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Florida Fears Tropical Storm

The south of the state, still recovering from Hurricane Wilma, could be vulnerable to Gamma, forming in the western Caribbean.

November 19, 2005|Ken Kaye | South Florida Sun-Sentinel

MIAMI — This can't be happening again. Can it?

Just as South Florida comes up for air, it could be under attack again in a scenario extremely similar to that of Hurricane Wilma.

Forming in the western Caribbean on Friday, Tropical Storm Gamma was projected to hit southwest Florida by Monday afternoon. It could bring winds as high as 65 mph, heavy rains and a high potential for tornadoes -- almost exactly one month after Hurricane Wilma.

The good news, at this point: Gamma was not expected to grow into a hurricane. In addition, a cold front could weaken it or guide it south of the state, said meteorologist Jamie Rhome with the National Hurricane Center in Miami.

The bad news: Even if it arrives as a weak, sloppy system, it could be devastating to the thousands of homes in the region with blue tarps and roof damage after Wilma, said Tony Carper, Broward County's director of emergency management.

"We have a lot of homes that are in a weakened condition," he said. "There's a lot of patchwork roofs all over the place, and it could severely impact those. And that's not to mention mobile homes."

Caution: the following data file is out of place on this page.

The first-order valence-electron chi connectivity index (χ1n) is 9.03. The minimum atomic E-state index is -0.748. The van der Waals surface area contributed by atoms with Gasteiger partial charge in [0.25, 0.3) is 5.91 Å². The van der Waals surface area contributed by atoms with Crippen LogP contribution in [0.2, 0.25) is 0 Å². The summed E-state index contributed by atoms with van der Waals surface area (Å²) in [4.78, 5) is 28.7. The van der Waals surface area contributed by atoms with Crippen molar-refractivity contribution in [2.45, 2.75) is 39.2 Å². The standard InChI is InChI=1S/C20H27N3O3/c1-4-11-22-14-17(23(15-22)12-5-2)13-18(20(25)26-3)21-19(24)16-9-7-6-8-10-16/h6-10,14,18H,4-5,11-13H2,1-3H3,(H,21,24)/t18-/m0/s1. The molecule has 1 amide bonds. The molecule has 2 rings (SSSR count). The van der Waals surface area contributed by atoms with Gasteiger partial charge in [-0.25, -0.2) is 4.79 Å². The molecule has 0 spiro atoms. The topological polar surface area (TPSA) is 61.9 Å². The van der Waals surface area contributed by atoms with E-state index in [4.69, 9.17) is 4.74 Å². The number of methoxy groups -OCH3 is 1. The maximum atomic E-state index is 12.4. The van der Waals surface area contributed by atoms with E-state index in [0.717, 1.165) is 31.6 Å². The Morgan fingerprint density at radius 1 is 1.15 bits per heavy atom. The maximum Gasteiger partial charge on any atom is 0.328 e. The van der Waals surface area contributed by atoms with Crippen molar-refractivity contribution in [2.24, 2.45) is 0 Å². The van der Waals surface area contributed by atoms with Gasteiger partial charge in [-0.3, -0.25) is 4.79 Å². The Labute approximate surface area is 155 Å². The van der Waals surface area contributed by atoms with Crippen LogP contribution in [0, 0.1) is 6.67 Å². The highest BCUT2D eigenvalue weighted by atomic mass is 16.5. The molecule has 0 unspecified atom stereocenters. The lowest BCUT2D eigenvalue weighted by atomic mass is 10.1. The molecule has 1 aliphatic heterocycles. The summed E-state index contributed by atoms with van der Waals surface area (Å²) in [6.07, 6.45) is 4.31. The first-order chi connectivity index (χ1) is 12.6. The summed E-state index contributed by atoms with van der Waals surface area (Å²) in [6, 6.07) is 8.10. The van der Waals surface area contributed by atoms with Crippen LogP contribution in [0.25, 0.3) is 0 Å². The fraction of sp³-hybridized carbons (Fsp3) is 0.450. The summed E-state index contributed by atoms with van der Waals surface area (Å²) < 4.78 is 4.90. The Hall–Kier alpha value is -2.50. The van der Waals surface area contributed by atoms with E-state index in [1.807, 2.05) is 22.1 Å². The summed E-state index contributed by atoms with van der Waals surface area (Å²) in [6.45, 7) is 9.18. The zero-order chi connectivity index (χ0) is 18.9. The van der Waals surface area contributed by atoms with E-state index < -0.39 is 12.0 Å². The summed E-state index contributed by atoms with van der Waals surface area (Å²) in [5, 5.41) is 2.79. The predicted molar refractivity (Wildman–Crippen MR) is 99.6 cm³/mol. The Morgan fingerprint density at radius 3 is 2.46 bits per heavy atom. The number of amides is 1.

Rhome says residents shouldn't panic.

"While we want people to pay really close attention to this system, we don't want mass hysteria -- given South Florida's sensitivity to tropical systems," he said.

South Florida already has been struck twice this year, first by Hurricane Katrina on Aug. 25, then by Wilma on Oct. 24.

Late Friday, Gamma, the 24th named storm of what already was the most active hurricane season on record, was southeast of Belize City, wobbling northwest at 5 mph. It had maximum winds of about 45 mph, barely tropical storm strength.

It was expected to graze Mexico's Yucatan Peninsula by Sunday and get pushed toward Florida by a cold front.

"What you have here is a Midwest cold front versus a tropical system, clashing," Rhome said, adding that the course of the storm would be determined by "whichever one is stronger."

If the forecast track holds, Gamma could dump widespread rains of three to five inches over South Florida, starting as early as Sunday. Some areas could get more than six inches, said meteorologist Dan Gregoria of the National Weather Service in Miami.

Gamma's track had much uncertainty because "the models are all over the place," said Paul Milelli, Palm Beach County director of public safety.

His greatest concern: The storm's rapid forward speed combined with the cold front means that "the potential for tornadoes is very great." Tornadoes can cause severe damage beyond the winds and rain in a tropical system.

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